From Our 2009 Archives
Fitness Might Limit Stroke's Impact
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TUESDAY, July 14 (HealthDay News) -- People who have exercised regularly in the years before a stroke may be harmed less by the attack than "couch potato" types, a new study indicates.
"It's not necessarily high-intensity physical activity," said study senior author Dr. James F. Meschia, a professor of neurology at the Mayo Clinic in Jacksonville, Fla. "It's setting aside time for exercise, 20 minutes to one hour a day, three days a week."
Those among the 673 people in the Ischemic Stroke Genetics Study who had such exercise regimens did better on two different scales measuring the impact of a first stroke, according to a report published online July 13 in the Journal of Neurology, Neurosurgery and Psychiatry.
One of the two scales used was the Barthel Index, a well-established measure of ability to perform 20 daily activities such as the ability to dress oneself and bathe oneself. "It doesn't probe complicated activities, such as driving or keeping track of a checkbook," Meschia said.
Study participants were also measured on the Oxford Handicap Scale. "It's more of a global measurement," Meschia said. "It takes into consideration whether someone has difficulty comprehending speech, whether one couldn't return to work or couldn't enjoy reading."
Return to work was not an issue for most of the people in the study, whose age averaged about 70, Meschia said. But the 50.5% of the participants who reported having had regular exercise one to three times a week before their strokes appeared to function better than those who had not exercised, and the 21% who reported aerobic physical activity four or more times a week appeared to do even better still.
The study was not large enough to established a direct relationship between the amount of pre-stroke exercise and better functioning afterward, but "there was a trend toward that," Meschia said.
"The straightforward explanation is that if you are physically fit you can compensate better for the deficit cause by the stroke because you have more reserve," he said. "That may not be the whole picture, but it is probably much of it."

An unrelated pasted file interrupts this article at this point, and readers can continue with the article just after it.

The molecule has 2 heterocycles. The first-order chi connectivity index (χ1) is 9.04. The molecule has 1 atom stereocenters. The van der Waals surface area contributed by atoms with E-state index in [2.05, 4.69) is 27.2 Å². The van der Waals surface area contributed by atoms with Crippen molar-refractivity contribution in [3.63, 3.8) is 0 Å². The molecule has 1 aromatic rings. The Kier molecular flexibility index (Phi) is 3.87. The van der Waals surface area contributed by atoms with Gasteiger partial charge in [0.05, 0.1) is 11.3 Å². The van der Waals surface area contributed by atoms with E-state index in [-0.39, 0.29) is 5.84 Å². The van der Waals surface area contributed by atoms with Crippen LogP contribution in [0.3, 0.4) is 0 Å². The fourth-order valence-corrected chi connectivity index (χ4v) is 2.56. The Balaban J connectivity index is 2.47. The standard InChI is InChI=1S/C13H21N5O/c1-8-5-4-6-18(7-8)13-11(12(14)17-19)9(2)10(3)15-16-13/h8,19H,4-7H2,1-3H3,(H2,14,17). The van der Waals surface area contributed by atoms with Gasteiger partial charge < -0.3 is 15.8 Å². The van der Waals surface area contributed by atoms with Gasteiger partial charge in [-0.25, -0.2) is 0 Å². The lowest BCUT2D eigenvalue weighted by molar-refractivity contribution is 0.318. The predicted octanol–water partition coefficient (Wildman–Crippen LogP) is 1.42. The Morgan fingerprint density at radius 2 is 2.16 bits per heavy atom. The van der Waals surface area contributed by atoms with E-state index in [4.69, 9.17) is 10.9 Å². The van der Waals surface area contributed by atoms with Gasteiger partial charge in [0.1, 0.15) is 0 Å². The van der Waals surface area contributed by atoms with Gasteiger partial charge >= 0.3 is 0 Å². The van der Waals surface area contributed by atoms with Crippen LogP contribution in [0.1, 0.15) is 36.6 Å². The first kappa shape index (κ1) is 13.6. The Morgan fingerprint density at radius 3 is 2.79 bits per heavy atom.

But the study results are also still preliminary, the researchers said. "Our findings should be seen as exploratory, requiring confirmation, ideally in a longitudinal study of exercise in an older population," they wrote.
Whatever the effect of prior exercise might be on easing the effects of a stroke, there is evidence that "it leads to a decreased risk of having a stroke to begin with," said Dr. Larry B. Goldstein, director of the Duke Stroke Center.
"There are several studies showing a decreased risk of stroke and of cardiovascular disease in general," Goldstein said. "That is reasonably well-established, even though there have been no randomized trials, just observational studies."
As for exercise after a stroke, "the evidence is still evolving, but it seems that being physically active helps," Goldstein said. "People who exercise seem to do better functionally. Also, it seems to help in secondary prevention. Being physically active helps reduce the risk of a second stroke."
That's important, he said, because "the best way to treat a stroke is not to have it."
SOURCES: James F. Meschia, M.D., professor, neurology, Mayo Clinic, Jacksonville, Fla.; Larry B. Goldstein, M.D., director, Duke Stroke Center, Durham, N.C.; July 13, 2009, Journal of Neurology, Neurosurgery and Psychiatry, online
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